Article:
The government of California and gun-rights advocates have long had a bit of a tenuous relationship. But following an egregious new data leak, the state may have unintentionally vindicated the concerns of many gun owners in the state and across the country.
The Reload confirmed on Tuesday that the personal identifying information of thousands of the state’s concealed-carry permit holders was exposed when the state rolled out its 2022 Firearms Dashboard Portal. But Attorney General Rob Bonta (D.) later revealed that the leak was in fact far worse. Beyond private data on permit holders statewide, data from the state’s “assault weapons” registry and dealer records of sale were also leaked, as well as information on gun violence restraining orders, the state’s handgun roster, and firearms safety certificates.
The personal data, which was eventually removed, included details like name, race, address, date of birth, and the type of permit issued–which indicated if a holder was a police officer or judge.
“This unauthorized release of personal information is unacceptable and falls far short of my expectations for this department,” Attorney General Bonta said. “I immediately launched an investigation into how this occurred at the California Department of Justice and will take strong corrective measures where necessary.”
While a swift investigation into the leak is indeed warranted, gun owners will take little solace in the Attorney General’s statement. That’s because such data was only available to be leaked due to the unparalleled requirements California imposes on record keeping, information sharing, and registration for gun owners in the state.
California law has required the registration of handguns since 1998 and all long guns since 2014. Additionally, the state keeps centralized records of all firearm purchases or transfers at California licensed dealers in the state. The same is true for registered “assault weapons”, individual reports of firearm ownership required to be submitted to the California Department of Justice, concealed weapons permit records, and records entered by state law enforcement agencies.
Many gun owners have long been opposed to such onerous record-keeping, particularly gun registries, out of fear that detailed records could be used to facilitate future government confiscation efforts. But a close second to those fears are concerns over gun-owner privacy and safety from being targeted by criminals. Those concerns were expressed yet again in the aftermath of the DOJ’s data leak.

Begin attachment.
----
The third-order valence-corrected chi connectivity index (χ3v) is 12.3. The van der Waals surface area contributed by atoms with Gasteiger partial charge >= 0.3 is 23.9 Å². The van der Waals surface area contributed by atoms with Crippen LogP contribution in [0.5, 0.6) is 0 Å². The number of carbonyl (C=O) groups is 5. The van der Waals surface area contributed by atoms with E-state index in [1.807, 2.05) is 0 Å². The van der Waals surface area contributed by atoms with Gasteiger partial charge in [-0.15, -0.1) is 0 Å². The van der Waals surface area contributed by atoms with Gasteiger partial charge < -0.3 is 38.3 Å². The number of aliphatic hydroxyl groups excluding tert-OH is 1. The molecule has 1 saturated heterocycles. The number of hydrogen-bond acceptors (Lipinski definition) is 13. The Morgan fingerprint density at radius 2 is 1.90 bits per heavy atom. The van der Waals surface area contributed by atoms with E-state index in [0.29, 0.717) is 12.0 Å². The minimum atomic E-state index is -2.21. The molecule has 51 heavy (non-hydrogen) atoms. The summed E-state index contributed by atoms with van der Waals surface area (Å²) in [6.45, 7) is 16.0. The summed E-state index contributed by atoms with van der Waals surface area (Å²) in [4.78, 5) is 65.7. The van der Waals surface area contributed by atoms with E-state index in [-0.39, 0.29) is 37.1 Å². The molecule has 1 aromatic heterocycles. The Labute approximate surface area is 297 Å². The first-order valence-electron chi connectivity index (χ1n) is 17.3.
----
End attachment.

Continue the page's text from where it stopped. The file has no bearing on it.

“The Attorney General has put thousands of people in danger by essentially handing criminals a ‘shopping list’ of homes to burglarize in search of firearms, a list of judges to murder, addresses of stalking victims for their stalkers to find, locations of battered women and rape survivors, and home addresses for police officers,” Chuck Michel, President of the California Rifle & Pistol Association (CRPA), said of the leak. “Careers of individuals excising their right to self-protection may now be in jeopardy given this public disclosure as well.”
Making matters worse, California had already begun upping the risk to gun owners’ privacy even before the flawed rollout of the state firearm dashboard. It passed a law just last year authorizing the state DOJ to release all of its records associated with firearm and ammunition purchases–including personal identifying information–to a newly created research center at the University of California Davis or any other university that requests them.
That move drew a legal challenge from the NRA who equated the mandatory data disclosure to state-sanctioned “doxing.” The group attempted to have the law blocked while the lawsuit played out but was denied by a federal judge who was not persuaded that the privacy concerns surrounding the law warranted an emergency injunction.
In a new filing, the NRA argued the leak perfectly showcases the privacy concerns at hand. The gun-rights group said the judge relied on California’s insistence it would protect gun owners’ data.
“Now, however, the newly discovered evidence […] shows not only that there is a risk of public disclosure, but that such public disclosure occurred despite Defendant’s representations to the contrary,” the group wrote in its filing. “Plaintiffs thus have suffered irreparable harm warranting an injunction. Moreover, Defendant’s conduct shows that, in the absence of an injunction, there is nothing to stop Defendant from once again disclosing Plaintiffs’ Personal Information to the public or third parties.”
The damage done by the leak cannot be overstated, not only for the trust of the gun-owning population in California but for gun owners nationwide who have had their hostility toward firearm record-keeping reinforced by the scandal.